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K-12 school design trends for 2024: health, wellness, net zero energy 

K-12 Schools

K-12 school design trends for 2024: health, wellness, net zero energy 

‘Healthy’ K-12 schools address the physical and mental wellbeing of students and teachers.


By John Caulfield, Senior Editor  | February 13, 2024
K-12 school design trends for 2024: health, wellness, net zero energy 
The New York Botanical Garden’s Edible Academy is an educational facility with programs that help children, families, and teachers learn about growing and preparing fruits, herbs, and vegetables. The three-acre campus includes a 5,300-sf classroom building with a demonstration kitchen, technology lab, and green roof. Cooper Robertson designed the Academy. Photo: Robert Benson/Courtesy Cooper Robertson

Ask Marty Burger to define “healthy” for K-12 schools, and he uses word pairings like “positive and uplifting,” “safe and secure,” and “clean and comfortable.”

Burger, who is CEO for the general contractor American Constructors, has been building schools in Texas for four decades. In the Lone Star State, most new public schools are delivered under CM at Risk contracts, which means that the contractor, architect, and owner are working together early on projects to guide their design. 

Like other AEC firms, American Constructors has seen “healthiness” for schools expand beyond air quality or the ease of cleaning interior surfaces. In this post-Covid era, “healthy” and “wellness” are intersecting expectations that, for many school districts, encompass the physical and mental wellbeing of students and teachers, greater access to outdoor spaces for play and learning, and the school’s connection to its community as a hub and resource.

“Healthy schools are now discussed more holistically,” says Paul Aplikowski, a Partner with Wold Architects and Engineers in St. Paul, Minn. “A student’s mental health has become a big topic. There’s also greater emphasis on communities and collaboration.”

“Healthy” is now “a more encompassing idea,” says Todd Ferking, AIA, Principal and National K-12 Education Design Leader for DLR Group. He points to an influential book, “Healthy Buildings: How indoor spaces drive performance,” by Joseph Allen and John Macomber, which connects the amount of outdoor air coming into a room with cognition levels for its occupants. “Making schools healthier requires a holistic approach that challenges some of the code minimums,” says Ferking.

The goal is to create an environment “where kids can thrive,” says Melissa Turnbaugh, Partner and National Education and Innovation Leader for PBK Architects. She points, by way of aspiration, to the “One Health” movement, which contends that occupants and buildings can only be optimally healthy when all are equally healthy. And that’s about more than just raising test scores, says Turnbaugh.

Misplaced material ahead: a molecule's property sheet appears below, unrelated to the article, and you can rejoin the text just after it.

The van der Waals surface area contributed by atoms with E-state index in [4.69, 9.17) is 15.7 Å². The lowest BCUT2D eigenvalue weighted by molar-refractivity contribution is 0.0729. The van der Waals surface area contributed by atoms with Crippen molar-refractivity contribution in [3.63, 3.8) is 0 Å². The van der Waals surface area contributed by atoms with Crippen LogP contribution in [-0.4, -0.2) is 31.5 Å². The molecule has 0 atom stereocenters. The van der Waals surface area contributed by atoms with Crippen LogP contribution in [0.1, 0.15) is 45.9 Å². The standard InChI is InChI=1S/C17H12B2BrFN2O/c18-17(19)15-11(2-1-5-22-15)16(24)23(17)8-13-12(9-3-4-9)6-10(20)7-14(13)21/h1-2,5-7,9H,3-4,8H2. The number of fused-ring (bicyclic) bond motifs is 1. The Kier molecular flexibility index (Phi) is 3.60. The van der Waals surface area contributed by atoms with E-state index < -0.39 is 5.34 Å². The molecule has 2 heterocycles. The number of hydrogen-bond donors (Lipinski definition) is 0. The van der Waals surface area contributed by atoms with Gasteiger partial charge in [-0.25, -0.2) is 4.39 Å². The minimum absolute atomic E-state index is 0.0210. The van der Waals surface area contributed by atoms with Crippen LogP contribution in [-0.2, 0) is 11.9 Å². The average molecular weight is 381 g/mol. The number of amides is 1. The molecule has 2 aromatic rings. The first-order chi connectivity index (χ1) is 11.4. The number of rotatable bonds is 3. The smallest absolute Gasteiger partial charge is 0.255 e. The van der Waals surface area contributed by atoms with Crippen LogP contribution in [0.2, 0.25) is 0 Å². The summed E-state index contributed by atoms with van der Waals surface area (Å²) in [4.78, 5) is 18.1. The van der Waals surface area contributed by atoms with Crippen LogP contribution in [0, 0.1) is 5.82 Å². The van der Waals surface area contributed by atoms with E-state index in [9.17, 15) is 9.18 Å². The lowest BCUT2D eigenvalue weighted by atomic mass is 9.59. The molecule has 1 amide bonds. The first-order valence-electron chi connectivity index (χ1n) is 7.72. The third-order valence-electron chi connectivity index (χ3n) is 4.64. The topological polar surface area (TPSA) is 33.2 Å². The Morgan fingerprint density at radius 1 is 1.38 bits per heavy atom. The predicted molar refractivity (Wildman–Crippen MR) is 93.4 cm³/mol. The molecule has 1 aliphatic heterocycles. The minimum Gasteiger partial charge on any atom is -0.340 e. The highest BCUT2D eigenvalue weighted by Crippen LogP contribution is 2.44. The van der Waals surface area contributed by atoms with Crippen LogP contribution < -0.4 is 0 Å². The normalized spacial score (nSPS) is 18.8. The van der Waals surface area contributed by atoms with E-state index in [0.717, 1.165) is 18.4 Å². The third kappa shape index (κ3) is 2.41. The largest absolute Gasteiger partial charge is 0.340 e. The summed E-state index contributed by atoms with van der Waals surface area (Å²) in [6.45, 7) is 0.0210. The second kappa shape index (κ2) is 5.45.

“Healthy” for K-12 schools now rests on three “legs,” says Bradley Sherburne, AIA, Architect and Associate at CetraRuddy Architecture in New York: wellness, as it relates to a building’s programming and circulation; air quality, ventilation, and lighting; and sustainability that focuses on the building’s envelope and energy sourcing. “It’s all about the design of the interior environment,” adds Erica Gaswirth, Senior Associate with another New York-based firm, PBDW Architects. Her must-have list includes programming for physical activity and improved acoustics.

A touchstone for PBDW’s K-12 work has been the Cooke School, a four-story, 69,000-sf K-12 school in East Harlem for special needs students that was completed in 2020. Those students’ physical and learning obstacles required a “healthier” design in such areas as lighting controls and the installation of two stair towers whose landings are filled with natural light.

K-12 school design: Fresh air circulates into classrooms

The healthiness of elementary schools, middle schools, and high schools, say AEC firms, starts with letting more outdoor air into the building. Burger of American Constructors says that HVAC systems have become “the single biggest factor” affecting a school’s healthiness over the last 10 years. He notes, though, that in Texas, an air-conditioned school can vary by as much as 5% humidity, so getting the right balance of outdoor air coming into the building can be tricky. “A lot of schools have undershot this,” he says.

In October, the website spaces4learning.com reported that Nevada’s Clark County School District, the fifth-largest district in the U.S., became the first public school district to achieve the UL Verified Ventilation & Filtration mark in its portfolio. The verification process involves a building-level desktop audit, and measurement and verification of the building’s air-cleaning systems and HVAC performance.

RTKB Architects designed the addition to PS 19X in The Bronx, N.Y., to accommodate 200 more students.
RTKB Architects designed the addition to PS 19X in The Bronx, N.Y., to accommodate 200 more students. The new building includes an enclosed gym for the first time in the school’s history, and a “cafetorium,” a combination cafeteria and auditorium. All spaces in the addition and most in the existing building will be ADA-accessible. Photo: RTKB Architects